The most common entrance exam period is the summer session - but it’s best to allow time to apply to other schools later in the year. Results are posted to your prospective school around 7 days after the end of the exam period, then they will notify you of their decision the day after.
The truthful answer is no. This comes down to the student's needs and the desired school you would like them to attend.
Most private schools in the country will require a student to sit their own common entrance exam or the ISEB CE exam and their performance will determine their eligibility to be enrolled amid other applications.
If your child attends an Independent School with its own Junior School, they will most likely use internal exam results and historical school reports to offer places to the pupils at that junior school, so they will not sit the 13+ exams.
So, if you think your child has potential and will do well in the entrance exams then give them a go, whilst keeping in mind the following questions:
All documents must be supplied to the school in English or a certified translation.
Completed Common Entrance exams are sent to the child’s prospective senior school for marking.
Although ISEB provides a marking scheme, schools are free to mark the papers in the way they see fit, depending on their entrance criteria and required pass marks.
If the first-choice school decides not to admit the pupil, their papers can be sent on to their second-choice school, and they can assess them for entry. You will need to ask your first-choice senior school to forward the completed exam papers to your second-choice school by secure post.
This all means that comparing the required CE scores of different schools is not really representative of the respective "difficulty" of those schools. There are instances of some leading schools using negative marking and deducting half a mark for every mistake in papers.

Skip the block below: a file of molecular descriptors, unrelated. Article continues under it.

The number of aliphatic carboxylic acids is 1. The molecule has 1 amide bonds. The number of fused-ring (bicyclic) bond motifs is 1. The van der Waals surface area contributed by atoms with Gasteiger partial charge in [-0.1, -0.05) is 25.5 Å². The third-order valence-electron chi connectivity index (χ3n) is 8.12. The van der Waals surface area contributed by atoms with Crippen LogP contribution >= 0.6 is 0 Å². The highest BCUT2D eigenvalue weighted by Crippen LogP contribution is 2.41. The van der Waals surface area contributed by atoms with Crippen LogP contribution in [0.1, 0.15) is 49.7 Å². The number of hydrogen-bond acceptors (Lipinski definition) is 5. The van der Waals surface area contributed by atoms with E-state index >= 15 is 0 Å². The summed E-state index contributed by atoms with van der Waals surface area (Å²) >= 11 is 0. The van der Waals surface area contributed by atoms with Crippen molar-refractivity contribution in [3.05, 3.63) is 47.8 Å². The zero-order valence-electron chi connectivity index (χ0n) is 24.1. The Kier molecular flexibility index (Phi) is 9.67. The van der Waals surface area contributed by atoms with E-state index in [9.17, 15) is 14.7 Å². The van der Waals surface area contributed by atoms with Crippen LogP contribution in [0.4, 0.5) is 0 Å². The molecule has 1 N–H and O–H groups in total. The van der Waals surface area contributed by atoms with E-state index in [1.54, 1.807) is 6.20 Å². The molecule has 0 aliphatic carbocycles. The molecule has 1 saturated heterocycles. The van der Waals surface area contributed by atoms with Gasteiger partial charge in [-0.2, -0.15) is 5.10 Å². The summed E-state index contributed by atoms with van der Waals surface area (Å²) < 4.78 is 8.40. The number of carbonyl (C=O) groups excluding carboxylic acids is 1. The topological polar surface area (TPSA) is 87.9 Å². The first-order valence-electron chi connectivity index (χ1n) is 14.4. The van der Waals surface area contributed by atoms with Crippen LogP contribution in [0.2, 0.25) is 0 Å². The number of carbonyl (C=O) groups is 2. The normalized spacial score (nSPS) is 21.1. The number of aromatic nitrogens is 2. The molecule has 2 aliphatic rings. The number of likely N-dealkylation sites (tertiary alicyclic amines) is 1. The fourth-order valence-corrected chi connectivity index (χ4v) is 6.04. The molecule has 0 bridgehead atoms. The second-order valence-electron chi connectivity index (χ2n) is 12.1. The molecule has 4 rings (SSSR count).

Results of the CE at 13+ examinations for September 2024 entry should be available to parents by:
From Years 6 to 8, children seeking to gain a place at top independent secondary schools will potentially sit a range of testing exams and feel the burden of expectation that goes along with them.
The best way to prepare children for any exam is to give them the belief that they can do it but try to manage expectations so there is not too much pressure.
Getting into a new school should be framed as a possibility, not a necessity. If they find that they did not get accepted, it’s simply because it wasn’t the right fit for them, not because they weren’t good enough.
The school you get into should be right for the whole family and not an opportunity for the parents to live vicariously through their child and bask in the prestige reflected on them in return.
With that being said, it all really comes down to getting the top marks in exams, so plenty of practice and consistent sessions with a 13+ tutor will help you pass with flying colours.
Our 11+ tutors and 13+ tutors are experts in the different demands of the distinct exams and acknowledge the unique strengths of every child, as well as recognise the need to address weaknesses.
The training and experience they have means they work with focus and empathy which has led to great success in preparing students for these exams due to the personalised approach of one-to-one tuition.
Sherpa is an online tuition platform specialising in one-to-one tutors. It is built to help you find the perfect tutor for your needs, whatever they may be. Our aim is to provide affordable and accessible, top-quality tuition from qualified teachers and tutors.
Click the link below to start your search and meet with a tutor for a free 20-minute introduction in our online classroom today.
Good luck and remember, your tutor on Sherpa is with you every step of the way!